Update 23.35: article updated to reflect a statement from Leader of the Opposition ARichTeaBiscuit.
Update 01.08: article updated to correct information about a snap general election. Parliament must approve a motion under the Fixed-Term Parliaments Act 2011 for a snap election; one will not happen automatically if a government isn't formed. The author apologises for being an idiot prick and misunderstanding the meta.
Frantic meetings on coalition negotiations have begun as the 24th Government – the coalition of the Conservative Party and the Liberal Democrats – was successfully removed from office after the Vote of No Confidence received its fifty-first vote in favour.
The vote, tabled by Friedmanite19 of the Libertarian Party UK with the blessing of the Official Opposition led by ARichTeaBiscuit and ZanyDraco's Democratic Reformist Front, marks a new era in Westminster politics as Labour seeks to form government while the Conservatives' polling lead continues to shrink.
The path ahead looks uncertain at best. A coalition government between Labour, the Liberal Democrats, and the Democratic Reformists would have 42 seats in the Commons. That number is stable enough to form a government, but would have trouble getting any radical legislation passed.
The rare collaboration between Labour and the Libertarians is an odd dynamic between two parties who have historically almost never seen eye-to-eye. Shadow Chancellor jgm0228 controversially struck a deal with the outgoing government to abstain on the budget, driven in part by a desire to ensure that the budget written by former Chancellor Friedmanite19 did not go into effect.
The Independent's Olivia Jones looks at some potential governments in her weekly column, A Week In Politics.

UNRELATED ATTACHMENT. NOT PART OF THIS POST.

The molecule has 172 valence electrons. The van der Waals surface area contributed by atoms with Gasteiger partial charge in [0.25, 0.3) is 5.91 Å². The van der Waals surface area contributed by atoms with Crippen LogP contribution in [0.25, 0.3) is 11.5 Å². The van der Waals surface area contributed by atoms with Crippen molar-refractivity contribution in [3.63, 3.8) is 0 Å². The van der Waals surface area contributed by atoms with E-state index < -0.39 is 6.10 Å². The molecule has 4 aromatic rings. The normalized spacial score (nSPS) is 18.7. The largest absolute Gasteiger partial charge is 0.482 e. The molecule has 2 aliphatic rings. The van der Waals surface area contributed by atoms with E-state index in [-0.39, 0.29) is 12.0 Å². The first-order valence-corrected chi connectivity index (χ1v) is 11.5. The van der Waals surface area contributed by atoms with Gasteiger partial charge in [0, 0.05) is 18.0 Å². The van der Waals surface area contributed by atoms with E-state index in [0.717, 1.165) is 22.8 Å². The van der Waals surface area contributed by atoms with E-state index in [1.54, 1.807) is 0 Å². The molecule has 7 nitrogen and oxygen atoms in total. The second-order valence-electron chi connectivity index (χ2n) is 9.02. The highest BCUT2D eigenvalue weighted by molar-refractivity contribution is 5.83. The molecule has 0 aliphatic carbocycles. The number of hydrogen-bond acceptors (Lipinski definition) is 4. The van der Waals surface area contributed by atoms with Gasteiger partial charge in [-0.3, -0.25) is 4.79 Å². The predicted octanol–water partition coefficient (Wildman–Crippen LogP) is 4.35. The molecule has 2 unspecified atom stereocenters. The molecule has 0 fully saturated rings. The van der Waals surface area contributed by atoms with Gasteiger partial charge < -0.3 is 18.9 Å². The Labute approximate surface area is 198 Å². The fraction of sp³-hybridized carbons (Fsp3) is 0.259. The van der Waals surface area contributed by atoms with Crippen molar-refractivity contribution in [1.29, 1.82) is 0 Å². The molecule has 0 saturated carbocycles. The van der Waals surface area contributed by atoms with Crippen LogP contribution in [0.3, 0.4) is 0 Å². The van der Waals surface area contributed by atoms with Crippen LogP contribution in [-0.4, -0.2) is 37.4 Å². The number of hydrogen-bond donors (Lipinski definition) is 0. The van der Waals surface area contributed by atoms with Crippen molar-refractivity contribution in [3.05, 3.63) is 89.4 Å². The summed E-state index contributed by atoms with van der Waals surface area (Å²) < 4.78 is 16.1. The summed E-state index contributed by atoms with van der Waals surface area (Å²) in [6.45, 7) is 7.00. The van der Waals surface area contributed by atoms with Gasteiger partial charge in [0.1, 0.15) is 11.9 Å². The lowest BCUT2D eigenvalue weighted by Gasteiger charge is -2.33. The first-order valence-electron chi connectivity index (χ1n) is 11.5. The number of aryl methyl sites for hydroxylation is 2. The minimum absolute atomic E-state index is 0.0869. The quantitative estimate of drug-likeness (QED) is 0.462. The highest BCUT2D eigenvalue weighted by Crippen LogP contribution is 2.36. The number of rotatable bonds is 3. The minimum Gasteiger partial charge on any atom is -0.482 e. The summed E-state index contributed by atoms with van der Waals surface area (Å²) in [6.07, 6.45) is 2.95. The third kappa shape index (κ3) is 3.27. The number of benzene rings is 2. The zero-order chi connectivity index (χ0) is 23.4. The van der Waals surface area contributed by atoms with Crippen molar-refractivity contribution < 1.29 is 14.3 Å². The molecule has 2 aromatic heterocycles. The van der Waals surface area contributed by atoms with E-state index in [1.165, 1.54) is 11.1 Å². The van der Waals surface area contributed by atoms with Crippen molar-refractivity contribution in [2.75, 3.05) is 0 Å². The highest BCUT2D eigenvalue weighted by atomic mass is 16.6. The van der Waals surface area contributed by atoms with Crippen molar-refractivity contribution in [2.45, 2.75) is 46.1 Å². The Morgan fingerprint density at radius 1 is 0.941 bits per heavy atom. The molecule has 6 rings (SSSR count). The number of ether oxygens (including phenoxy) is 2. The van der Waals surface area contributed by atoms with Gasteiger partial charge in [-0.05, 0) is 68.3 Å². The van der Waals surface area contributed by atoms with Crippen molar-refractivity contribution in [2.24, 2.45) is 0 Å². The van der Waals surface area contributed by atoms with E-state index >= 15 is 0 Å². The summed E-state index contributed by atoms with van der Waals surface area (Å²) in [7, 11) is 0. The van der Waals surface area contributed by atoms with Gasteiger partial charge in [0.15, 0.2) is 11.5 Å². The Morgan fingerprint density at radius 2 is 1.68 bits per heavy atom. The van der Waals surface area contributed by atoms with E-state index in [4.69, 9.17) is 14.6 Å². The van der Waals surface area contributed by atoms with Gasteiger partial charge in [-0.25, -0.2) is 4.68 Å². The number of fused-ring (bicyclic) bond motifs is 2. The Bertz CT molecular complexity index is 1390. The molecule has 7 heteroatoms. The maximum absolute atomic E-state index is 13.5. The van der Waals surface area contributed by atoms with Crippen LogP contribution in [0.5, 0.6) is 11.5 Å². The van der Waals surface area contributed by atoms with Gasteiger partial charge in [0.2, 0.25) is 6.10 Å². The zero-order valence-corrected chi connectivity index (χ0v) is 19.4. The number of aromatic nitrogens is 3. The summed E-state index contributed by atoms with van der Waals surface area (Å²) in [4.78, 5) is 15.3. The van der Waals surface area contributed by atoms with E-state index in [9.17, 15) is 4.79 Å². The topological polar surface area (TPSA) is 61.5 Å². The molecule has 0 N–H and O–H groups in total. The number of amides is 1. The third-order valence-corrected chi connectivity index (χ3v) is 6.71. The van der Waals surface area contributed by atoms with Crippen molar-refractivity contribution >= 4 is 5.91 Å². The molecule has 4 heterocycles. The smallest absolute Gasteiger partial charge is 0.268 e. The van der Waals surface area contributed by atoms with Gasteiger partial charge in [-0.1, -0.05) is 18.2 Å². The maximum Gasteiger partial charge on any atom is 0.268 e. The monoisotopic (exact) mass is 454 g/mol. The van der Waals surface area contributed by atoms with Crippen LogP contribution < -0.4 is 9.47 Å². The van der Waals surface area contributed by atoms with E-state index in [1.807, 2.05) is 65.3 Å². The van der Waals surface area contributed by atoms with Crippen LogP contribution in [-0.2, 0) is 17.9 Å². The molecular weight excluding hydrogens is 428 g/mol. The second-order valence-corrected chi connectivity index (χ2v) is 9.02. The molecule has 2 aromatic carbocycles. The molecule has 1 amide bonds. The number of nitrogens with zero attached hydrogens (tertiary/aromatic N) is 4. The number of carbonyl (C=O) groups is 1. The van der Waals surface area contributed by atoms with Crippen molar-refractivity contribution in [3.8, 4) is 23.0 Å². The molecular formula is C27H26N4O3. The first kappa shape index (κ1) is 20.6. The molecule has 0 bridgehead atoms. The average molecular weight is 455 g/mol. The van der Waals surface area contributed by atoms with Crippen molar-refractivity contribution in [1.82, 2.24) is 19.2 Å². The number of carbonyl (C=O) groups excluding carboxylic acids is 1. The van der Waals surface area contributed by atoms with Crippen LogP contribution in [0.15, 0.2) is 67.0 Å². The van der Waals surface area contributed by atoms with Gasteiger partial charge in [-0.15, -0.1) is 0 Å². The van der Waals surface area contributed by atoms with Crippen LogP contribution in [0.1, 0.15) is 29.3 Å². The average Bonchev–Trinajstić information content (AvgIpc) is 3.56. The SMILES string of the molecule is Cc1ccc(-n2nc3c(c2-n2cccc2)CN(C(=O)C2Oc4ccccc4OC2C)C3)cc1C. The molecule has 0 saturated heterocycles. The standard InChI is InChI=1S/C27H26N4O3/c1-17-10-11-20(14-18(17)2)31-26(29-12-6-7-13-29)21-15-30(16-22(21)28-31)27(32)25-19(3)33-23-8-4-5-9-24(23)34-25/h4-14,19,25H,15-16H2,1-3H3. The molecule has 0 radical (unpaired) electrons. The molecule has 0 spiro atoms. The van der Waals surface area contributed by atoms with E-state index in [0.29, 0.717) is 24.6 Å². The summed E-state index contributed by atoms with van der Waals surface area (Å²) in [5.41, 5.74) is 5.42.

Should ARichTeaBiscuit not manage to form a government with 35 or more seats – one more than the Conservatives' tally – the Conservatives will continue to govern in a minority government. Another option that has been touted, however, is that of a snap election. A motion for a snap election would have to be approved by two-thirds of Parliament under the Fixed-Term Parliaments Act 2011. Assuming no defections occur, the Conservatives have enough votes to block such a measure. However, if no government can be formed, they may see a snap election as the only way out of the Parliamentary stalemate.
When contacted by the Independent, Deputy Prime Minister and leader of the Liberal Democrats thechattyshow gave a statement on the government's collapse.
Similarly contacted by the Independent, Democratic Reformist Front leader ZanyDraco gave a statement.
We're happy to see that the House voted in favour of accountability by removing a Government that often disregarded it with haste and fervor, and we're pleased to have been a part of the VoNC.
Asked whether he saw his party would make up a part of a potential government, Mr Draco refused to be drawn on any specifics.
We have spoken to some parties about the prospect.
Leader of the Opposition ARichTeaBiscuit gave the following statement on the government's collapse:
I am still quite disappointed that the 24th Government attempted to defend their earlier misleading of parliament and didn't try to reverse course and apologise, but I am also pleased that parliament expressed that such an action is unacceptable by passing this vote of no confidence.
The Conservative Party and Friedmanite19 were not immediately available for comment. This article will be updated with any responses.
Lily Hail is the editor-in-chief of the Independent.
Image credit: Yala Talama (Youmaton)